Leeds council bosses attack ‘sham’ consultation as £2.8million public health cut confirmed
Leeds City Council chiefs have branded a Government consultation a “sham” after a multimillion pound health budget cut was finally confirmed.
Seven months into the financial year the Department of Health has revealed that all local authorities will have their public health allocation slashed by 6.2 per cent this year.
Council bosses in Leeds, who claim the city’s public health budget is already £6million short of what it should be, asked that their lack of funds be taken into account during a four-week consultation earlier this year.
Coun Lisa Mulherin, executive member for health, has accused the Government of “not paying attention to anything that was said” in going ahead with a straight percentage cut she claims will impact Leeds more than other areas.
The Department of Health claims a standard cut “causes the least disruption to services”.
Having been tasked with saving £2.8m worth of cuts before the end of the financial year, the council has earmarked £2.2m of savings in areas like smoking cessation, winter wellbeing services, oral health and healthy schools work. Coun Mulherin said: “We knew the Government has complete contempt for local government but this shows complete contempt for the public as well and flies in the face of their attempt to protect all health services.”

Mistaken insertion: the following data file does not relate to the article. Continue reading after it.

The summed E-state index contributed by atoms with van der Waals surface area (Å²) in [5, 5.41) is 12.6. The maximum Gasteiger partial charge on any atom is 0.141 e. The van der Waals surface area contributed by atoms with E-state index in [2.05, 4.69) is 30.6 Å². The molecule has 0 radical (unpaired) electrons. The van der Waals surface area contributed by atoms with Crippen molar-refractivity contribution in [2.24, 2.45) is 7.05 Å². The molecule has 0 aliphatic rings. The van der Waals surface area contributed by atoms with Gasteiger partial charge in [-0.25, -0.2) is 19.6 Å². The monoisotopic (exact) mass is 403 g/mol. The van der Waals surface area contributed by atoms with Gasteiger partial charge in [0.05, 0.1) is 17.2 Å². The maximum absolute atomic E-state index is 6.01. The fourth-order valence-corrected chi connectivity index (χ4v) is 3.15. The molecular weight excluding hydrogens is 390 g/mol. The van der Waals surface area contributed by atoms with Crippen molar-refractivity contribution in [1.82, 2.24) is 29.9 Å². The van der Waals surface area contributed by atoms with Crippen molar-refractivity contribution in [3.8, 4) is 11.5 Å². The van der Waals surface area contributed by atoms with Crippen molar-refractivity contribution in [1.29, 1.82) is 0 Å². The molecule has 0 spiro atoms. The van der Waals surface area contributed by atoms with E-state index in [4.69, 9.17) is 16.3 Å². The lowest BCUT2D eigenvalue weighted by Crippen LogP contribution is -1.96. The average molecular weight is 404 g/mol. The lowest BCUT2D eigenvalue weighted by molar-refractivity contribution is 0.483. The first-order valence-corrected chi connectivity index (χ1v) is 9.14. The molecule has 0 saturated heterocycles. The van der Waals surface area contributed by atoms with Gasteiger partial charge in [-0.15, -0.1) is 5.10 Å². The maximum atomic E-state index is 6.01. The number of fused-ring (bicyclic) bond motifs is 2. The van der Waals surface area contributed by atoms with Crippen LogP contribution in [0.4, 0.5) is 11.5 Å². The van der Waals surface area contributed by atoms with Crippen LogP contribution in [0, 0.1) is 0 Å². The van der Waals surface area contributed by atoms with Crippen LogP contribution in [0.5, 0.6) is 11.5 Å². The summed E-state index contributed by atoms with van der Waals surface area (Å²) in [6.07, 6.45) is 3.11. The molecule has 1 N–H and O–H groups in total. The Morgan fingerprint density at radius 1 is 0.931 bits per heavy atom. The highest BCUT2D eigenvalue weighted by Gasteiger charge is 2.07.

She continued: “They are not protecting the NHS they are cutting it directly through us.”
The move means the council still has £600,000 to find, while fears the cut will be made recurrent have stopped them renewing the contract of HIV support service BHA Leeds Skyline.
A Department of Health spokeswoman said it believes “in the values of the NHS” which is why it plans to increase its budget by £10billion.
She said: “Difficult decisions need to be made across Government to reduce the deficit and ensure the sustainability of our public services.
“Local authorities have shown that more can be done for less to provide the best value for the taxpayer.
“Like the rest of the public sector, councils will have to continue to play their part in fixing the public finances, to ensure we deliver security for working people across the country.”